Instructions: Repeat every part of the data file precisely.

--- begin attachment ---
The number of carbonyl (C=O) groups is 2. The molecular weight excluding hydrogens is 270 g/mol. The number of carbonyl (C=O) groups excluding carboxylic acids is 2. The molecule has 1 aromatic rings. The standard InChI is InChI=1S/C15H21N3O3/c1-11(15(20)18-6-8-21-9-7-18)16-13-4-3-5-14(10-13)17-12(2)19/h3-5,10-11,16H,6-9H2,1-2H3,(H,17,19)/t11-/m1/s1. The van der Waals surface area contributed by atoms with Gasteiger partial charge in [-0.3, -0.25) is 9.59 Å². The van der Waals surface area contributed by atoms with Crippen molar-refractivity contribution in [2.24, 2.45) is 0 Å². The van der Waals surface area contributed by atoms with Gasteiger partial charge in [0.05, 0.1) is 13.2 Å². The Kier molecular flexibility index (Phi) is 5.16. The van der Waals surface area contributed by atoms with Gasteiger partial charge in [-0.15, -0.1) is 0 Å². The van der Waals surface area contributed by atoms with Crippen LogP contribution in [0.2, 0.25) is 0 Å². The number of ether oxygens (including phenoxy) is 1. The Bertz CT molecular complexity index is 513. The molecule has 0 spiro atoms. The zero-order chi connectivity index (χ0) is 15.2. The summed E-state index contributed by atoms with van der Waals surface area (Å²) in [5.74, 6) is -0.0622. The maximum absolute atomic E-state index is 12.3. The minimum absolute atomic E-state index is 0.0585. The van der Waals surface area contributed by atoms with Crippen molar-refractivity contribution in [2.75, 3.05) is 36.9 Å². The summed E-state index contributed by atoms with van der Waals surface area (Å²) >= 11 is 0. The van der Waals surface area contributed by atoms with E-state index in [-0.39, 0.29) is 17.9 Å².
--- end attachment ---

The number of carbonyl (C=O) groups is 2. The molecular weight excluding hydrogens is 270 g/mol. The number of carbonyl (C=O) groups excluding carboxylic acids is 2. The molecule has 1 aromatic rings. The standard InChI is InChI=1S/C15H21N3O3/c1-11(15(20)18-6-8-21-9-7-18)16-13-4-3-5-14(10-13)17-12(2)19/h3-5,10-11,16H,6-9H2,1-2H3,(H,17,19)/t11-/m1/s1. The van der Waals surface area contributed by atoms with Gasteiger partial charge in [-0.3, -0.25) is 9.59 Å². The van der Waals surface area contributed by atoms with Crippen molar-refractivity contribution in [2.24, 2.45) is 0 Å². The van der Waals surface area contributed by atoms with Gasteiger partial charge in [0.05, 0.1) is 13.2 Å². The Kier molecular flexibility index (Phi) is 5.16. The van der Waals surface area contributed by atoms with Gasteiger partial charge in [-0.15, -0.1) is 0 Å². The van der Waals surface area contributed by atoms with Crippen LogP contribution in [0.2, 0.25) is 0 Å². The number of ether oxygens (including phenoxy) is 1. The Bertz CT molecular complexity index is 513. The molecule has 0 spiro atoms. The zero-order chi connectivity index (χ0) is 15.2. The summed E-state index contributed by atoms with van der Waals surface area (Å²) in [5.74, 6) is -0.0622. The maximum absolute atomic E-state index is 12.3. The minimum absolute atomic E-state index is 0.0585. The van der Waals surface area contributed by atoms with Crippen molar-refractivity contribution in [2.75, 3.05) is 36.9 Å². The summed E-state index contributed by atoms with van der Waals surface area (Å²) >= 11 is 0. The van der Waals surface area contributed by atoms with E-state index in [-0.39, 0.29) is 17.9 Å².